How does Revo's high-flow nozzle relate to input shaping?
 
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How does Revo's high-flow nozzle relate to input shaping?  

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petesurfer
(@petesurfer)
Eminent Member
How does Revo's high-flow nozzle relate to input shaping?

Hello there. I've just bought the MK3.5 kit to upgrade my Prusa MK3S+, but I haven't installed it yet. I have the Revo 6 hotend in my printer and I 'm waiting for future firmware upgrades and more expert users to test it before installing, as I'm seeing mixed reviews of the upgrade with people that have printers with Revo on it. 

I'm planning on purchasing a steel , ObXidian nozzle, as I would link to start experimenting with abrasive materials, such as Carbon-Fibre filaments, and I need a steel nozzle for that. My doubt is if I should go with the high-flow steel version or the regular steel one, if I'm planing on using the 3.5 upgrade in the futue. How does the increase in speed cause by input shaping relate with the Maximum Volumetric Speed the high-flow nozzle can provide? When comparing normal steel nozzle, vs high-flow steel nozzle,for the 0.4mm nozzle, the MVS goes from 13mm^3/s to 16mm^3/s which doesn't seem much, but with the 0.8mm nozzle, which I'm also plan on buying, it will increase from  17mm^3/s to 28mm^3/s which does seem like a noticeable increase...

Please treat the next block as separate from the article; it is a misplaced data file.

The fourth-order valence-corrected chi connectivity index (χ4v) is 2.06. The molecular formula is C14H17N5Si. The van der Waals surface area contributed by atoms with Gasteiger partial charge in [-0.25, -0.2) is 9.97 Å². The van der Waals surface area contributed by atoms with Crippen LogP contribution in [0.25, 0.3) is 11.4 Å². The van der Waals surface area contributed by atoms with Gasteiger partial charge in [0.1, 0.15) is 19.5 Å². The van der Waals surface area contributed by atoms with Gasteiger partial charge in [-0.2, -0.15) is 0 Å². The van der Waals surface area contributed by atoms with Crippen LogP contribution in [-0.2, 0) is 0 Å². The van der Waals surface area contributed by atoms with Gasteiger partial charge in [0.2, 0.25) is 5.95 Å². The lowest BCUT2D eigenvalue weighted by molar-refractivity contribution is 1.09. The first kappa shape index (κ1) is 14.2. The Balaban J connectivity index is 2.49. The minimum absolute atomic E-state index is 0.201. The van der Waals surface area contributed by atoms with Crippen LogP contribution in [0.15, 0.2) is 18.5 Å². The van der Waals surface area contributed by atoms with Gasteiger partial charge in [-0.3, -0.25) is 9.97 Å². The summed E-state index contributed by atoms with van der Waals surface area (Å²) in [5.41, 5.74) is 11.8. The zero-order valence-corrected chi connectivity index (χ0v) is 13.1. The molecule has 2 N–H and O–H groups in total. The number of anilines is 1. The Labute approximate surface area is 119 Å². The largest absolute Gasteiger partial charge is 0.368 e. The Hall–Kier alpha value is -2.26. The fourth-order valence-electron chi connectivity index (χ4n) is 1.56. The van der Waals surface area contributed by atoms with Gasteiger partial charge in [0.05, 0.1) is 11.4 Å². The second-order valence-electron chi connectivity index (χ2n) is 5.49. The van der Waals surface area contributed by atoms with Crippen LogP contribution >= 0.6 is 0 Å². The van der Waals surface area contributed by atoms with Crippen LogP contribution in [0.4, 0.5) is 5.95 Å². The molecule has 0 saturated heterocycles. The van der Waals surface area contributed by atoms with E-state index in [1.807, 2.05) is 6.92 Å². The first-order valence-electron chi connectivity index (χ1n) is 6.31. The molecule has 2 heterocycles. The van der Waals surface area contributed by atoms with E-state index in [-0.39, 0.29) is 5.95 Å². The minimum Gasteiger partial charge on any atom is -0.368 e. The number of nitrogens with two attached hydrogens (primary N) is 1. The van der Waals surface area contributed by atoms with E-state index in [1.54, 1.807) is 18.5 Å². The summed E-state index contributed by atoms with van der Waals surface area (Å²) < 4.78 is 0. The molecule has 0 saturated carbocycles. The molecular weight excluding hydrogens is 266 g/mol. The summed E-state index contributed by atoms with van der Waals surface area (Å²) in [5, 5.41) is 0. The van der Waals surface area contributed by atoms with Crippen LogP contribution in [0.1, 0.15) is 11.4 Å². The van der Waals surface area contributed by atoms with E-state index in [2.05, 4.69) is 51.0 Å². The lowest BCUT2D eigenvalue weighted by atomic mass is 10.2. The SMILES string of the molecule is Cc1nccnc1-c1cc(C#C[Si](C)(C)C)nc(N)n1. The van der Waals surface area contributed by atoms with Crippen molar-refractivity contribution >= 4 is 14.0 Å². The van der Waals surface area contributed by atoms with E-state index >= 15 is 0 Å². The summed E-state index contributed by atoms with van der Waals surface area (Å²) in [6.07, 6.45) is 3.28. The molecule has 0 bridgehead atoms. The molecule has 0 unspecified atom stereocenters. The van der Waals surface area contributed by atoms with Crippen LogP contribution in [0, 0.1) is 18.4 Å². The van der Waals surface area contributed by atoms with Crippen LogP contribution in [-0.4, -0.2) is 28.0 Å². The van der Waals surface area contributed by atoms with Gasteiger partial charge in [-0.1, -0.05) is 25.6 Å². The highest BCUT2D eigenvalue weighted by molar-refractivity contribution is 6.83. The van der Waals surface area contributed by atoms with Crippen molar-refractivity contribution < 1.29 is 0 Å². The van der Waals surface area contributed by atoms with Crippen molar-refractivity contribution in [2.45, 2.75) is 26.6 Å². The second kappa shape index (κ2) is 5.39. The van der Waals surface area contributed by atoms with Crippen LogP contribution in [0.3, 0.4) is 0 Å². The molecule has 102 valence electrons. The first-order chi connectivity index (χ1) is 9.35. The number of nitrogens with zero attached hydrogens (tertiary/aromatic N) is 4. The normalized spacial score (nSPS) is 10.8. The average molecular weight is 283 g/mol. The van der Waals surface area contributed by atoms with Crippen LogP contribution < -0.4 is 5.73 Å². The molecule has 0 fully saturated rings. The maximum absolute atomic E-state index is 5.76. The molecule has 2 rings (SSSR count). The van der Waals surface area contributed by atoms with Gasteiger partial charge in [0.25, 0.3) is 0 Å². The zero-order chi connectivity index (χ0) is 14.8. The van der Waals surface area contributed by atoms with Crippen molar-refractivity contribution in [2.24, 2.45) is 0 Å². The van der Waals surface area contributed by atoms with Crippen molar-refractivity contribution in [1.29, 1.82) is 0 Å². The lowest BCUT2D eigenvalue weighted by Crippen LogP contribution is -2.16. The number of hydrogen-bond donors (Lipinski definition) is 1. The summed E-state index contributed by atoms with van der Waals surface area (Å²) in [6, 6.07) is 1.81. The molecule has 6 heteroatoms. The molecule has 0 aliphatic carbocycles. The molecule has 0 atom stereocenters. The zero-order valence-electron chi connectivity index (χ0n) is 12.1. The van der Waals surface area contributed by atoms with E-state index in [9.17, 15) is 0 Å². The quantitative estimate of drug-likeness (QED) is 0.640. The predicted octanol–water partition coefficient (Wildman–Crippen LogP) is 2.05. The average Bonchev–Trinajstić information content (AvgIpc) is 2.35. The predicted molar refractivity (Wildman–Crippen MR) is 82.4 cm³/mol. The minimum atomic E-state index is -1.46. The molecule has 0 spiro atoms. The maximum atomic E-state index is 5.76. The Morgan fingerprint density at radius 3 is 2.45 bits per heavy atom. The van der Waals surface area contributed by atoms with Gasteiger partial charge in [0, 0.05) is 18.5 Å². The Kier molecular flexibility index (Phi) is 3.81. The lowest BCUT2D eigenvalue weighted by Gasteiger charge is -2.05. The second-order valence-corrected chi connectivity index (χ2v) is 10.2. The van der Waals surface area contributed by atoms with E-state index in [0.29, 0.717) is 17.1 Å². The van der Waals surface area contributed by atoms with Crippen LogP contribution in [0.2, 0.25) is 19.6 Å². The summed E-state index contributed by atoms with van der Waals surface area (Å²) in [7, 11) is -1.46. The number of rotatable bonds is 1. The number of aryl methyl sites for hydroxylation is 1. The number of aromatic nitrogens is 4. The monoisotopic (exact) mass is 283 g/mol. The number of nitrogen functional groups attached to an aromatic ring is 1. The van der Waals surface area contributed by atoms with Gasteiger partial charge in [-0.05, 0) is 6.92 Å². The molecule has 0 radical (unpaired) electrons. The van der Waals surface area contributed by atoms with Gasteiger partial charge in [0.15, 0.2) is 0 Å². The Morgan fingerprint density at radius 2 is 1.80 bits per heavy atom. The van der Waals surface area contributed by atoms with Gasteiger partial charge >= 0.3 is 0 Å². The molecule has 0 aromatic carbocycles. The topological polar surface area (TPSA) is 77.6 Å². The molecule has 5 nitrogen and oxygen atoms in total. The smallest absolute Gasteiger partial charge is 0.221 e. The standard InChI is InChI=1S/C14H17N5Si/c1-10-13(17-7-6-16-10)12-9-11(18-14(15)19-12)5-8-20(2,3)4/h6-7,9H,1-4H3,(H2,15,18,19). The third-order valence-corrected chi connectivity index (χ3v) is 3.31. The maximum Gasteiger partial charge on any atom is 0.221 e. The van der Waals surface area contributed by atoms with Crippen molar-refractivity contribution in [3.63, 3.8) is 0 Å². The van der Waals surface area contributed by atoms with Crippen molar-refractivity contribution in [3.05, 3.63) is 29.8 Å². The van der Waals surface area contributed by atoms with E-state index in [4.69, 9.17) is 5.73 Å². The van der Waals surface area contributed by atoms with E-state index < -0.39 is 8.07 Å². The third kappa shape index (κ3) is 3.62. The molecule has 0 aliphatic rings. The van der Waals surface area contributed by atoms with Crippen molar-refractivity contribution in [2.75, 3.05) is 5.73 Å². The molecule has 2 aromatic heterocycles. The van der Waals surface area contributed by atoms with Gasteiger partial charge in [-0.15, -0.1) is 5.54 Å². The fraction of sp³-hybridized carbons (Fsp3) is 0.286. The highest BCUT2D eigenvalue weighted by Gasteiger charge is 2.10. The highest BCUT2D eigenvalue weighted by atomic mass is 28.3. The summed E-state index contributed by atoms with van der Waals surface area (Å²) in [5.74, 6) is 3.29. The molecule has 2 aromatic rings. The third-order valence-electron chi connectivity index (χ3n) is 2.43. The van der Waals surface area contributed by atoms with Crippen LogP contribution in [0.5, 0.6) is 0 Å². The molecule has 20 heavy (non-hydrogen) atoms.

My question is, do these increases in Maximum Volumetric Speed add up to the increases in speed caused by input shaping (and a Klipperised board), or do they cancel each other out? I've seen that the downside of the high-flow nozzle is that the nozzles hole is not a simple cilindrical-shaped hole, which makes it more challenging when cleaning out the nozzle when there are clogs, either by using a needle or doing cold-pulls...